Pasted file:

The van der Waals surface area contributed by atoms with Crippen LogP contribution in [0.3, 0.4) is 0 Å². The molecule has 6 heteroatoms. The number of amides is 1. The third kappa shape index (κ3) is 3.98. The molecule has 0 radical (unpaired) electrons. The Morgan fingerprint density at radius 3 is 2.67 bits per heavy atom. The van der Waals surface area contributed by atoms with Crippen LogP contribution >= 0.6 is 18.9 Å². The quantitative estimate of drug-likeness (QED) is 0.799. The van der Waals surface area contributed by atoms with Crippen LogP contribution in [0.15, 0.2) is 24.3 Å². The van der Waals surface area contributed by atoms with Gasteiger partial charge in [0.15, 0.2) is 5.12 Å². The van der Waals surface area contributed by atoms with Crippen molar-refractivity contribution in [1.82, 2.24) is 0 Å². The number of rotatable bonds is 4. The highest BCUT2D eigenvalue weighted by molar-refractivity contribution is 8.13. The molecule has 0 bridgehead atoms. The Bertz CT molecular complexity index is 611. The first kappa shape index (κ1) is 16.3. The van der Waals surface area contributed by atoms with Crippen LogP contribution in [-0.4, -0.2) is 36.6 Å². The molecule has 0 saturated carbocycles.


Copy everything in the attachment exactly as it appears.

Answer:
The van der Waals surface area contributed by atoms with Crippen LogP contribution in [0.3, 0.4) is 0 Å². The molecule has 6 heteroatoms. The number of amides is 1. The third kappa shape index (κ3) is 3.98. The molecule has 0 radical (unpaired) electrons. The Morgan fingerprint density at radius 3 is 2.67 bits per heavy atom. The van der Waals surface area contributed by atoms with Crippen LogP contribution >= 0.6 is 18.9 Å². The quantitative estimate of drug-likeness (QED) is 0.799. The van der Waals surface area contributed by atoms with Crippen LogP contribution in [0.15, 0.2) is 24.3 Å². The van der Waals surface area contributed by atoms with Gasteiger partial charge in [0.15, 0.2) is 5.12 Å². The van der Waals surface area contributed by atoms with Crippen molar-refractivity contribution in [1.82, 2.24) is 0 Å². The number of rotatable bonds is 4. The highest BCUT2D eigenvalue weighted by molar-refractivity contribution is 8.13. The molecule has 0 bridgehead atoms. The Bertz CT molecular complexity index is 611. The first kappa shape index (κ1) is 16.3. The van der Waals surface area contributed by atoms with Crippen LogP contribution in [-0.4, -0.2) is 36.6 Å². The molecule has 0 saturated carbocycles.